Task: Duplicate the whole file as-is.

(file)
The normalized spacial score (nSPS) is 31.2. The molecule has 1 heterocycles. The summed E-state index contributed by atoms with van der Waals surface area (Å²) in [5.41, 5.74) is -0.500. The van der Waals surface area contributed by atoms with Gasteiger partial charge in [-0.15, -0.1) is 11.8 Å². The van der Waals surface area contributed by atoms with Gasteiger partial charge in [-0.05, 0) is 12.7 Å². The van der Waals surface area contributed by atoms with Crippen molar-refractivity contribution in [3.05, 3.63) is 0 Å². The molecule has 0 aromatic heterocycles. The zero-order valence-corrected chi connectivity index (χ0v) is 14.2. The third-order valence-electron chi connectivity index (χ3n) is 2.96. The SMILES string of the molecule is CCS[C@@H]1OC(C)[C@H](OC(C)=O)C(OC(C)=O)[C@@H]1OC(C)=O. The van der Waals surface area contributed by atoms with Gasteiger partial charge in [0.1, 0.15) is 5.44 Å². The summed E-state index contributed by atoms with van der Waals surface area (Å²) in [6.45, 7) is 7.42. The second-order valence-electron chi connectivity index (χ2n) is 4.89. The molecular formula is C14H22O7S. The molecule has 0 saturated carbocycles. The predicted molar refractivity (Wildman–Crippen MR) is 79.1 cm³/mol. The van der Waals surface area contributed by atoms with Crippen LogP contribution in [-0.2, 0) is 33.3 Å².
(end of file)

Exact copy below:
The normalized spacial score (nSPS) is 31.2. The molecule has 1 heterocycles. The summed E-state index contributed by atoms with van der Waals surface area (Å²) in [5.41, 5.74) is -0.500. The van der Waals surface area contributed by atoms with Gasteiger partial charge in [-0.15, -0.1) is 11.8 Å². The van der Waals surface area contributed by atoms with Gasteiger partial charge in [-0.05, 0) is 12.7 Å². The van der Waals surface area contributed by atoms with Crippen molar-refractivity contribution in [3.05, 3.63) is 0 Å². The molecule has 0 aromatic heterocycles. The zero-order valence-corrected chi connectivity index (χ0v) is 14.2. The third-order valence-electron chi connectivity index (χ3n) is 2.96. The SMILES string of the molecule is CCS[C@@H]1OC(C)[C@H](OC(C)=O)C(OC(C)=O)[C@@H]1OC(C)=O. The van der Waals surface area contributed by atoms with Gasteiger partial charge in [0.1, 0.15) is 5.44 Å². The summed E-state index contributed by atoms with van der Waals surface area (Å²) in [6.45, 7) is 7.42. The second-order valence-electron chi connectivity index (χ2n) is 4.89. The molecular formula is C14H22O7S. The molecule has 0 saturated carbocycles. The predicted molar refractivity (Wildman–Crippen MR) is 79.1 cm³/mol. The van der Waals surface area contributed by atoms with Crippen LogP contribution in [-0.2, 0) is 33.3 Å².